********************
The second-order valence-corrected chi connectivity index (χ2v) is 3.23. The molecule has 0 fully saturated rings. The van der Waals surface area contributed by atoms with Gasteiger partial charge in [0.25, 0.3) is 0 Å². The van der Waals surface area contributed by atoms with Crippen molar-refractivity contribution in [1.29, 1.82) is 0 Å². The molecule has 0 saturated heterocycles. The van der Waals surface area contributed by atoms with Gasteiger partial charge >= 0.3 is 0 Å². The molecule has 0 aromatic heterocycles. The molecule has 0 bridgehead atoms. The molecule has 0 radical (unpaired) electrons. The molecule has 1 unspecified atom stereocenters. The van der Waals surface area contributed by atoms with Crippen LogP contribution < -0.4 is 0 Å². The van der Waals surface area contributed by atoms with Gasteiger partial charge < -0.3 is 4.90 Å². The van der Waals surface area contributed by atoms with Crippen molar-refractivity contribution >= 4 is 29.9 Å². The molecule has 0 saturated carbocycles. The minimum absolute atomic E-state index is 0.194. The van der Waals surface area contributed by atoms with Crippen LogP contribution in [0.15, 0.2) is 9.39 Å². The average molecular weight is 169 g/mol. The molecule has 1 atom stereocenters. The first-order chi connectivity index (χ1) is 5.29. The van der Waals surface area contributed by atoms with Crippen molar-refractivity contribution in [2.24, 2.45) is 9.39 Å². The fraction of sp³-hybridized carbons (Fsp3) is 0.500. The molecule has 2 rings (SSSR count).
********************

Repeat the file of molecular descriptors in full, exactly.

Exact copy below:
The second-order valence-corrected chi connectivity index (χ2v) is 3.23. The molecule has 0 fully saturated rings. The van der Waals surface area contributed by atoms with Gasteiger partial charge in [0.25, 0.3) is 0 Å². The van der Waals surface area contributed by atoms with Crippen molar-refractivity contribution in [1.29, 1.82) is 0 Å². The molecule has 0 saturated heterocycles. The van der Waals surface area contributed by atoms with Gasteiger partial charge >= 0.3 is 0 Å². The molecule has 0 aromatic heterocycles. The molecule has 0 bridgehead atoms. The molecule has 0 radical (unpaired) electrons. The molecule has 1 unspecified atom stereocenters. The van der Waals surface area contributed by atoms with Crippen LogP contribution < -0.4 is 0 Å². The van der Waals surface area contributed by atoms with Gasteiger partial charge < -0.3 is 4.90 Å². The van der Waals surface area contributed by atoms with Crippen molar-refractivity contribution >= 4 is 29.9 Å². The molecule has 0 saturated carbocycles. The minimum absolute atomic E-state index is 0.194. The van der Waals surface area contributed by atoms with Crippen LogP contribution in [0.15, 0.2) is 9.39 Å². The average molecular weight is 169 g/mol. The molecule has 1 atom stereocenters. The first-order chi connectivity index (χ1) is 5.29. The van der Waals surface area contributed by atoms with Crippen molar-refractivity contribution in [2.24, 2.45) is 9.39 Å². The fraction of sp³-hybridized carbons (Fsp3) is 0.500. The molecule has 2 rings (SSSR count).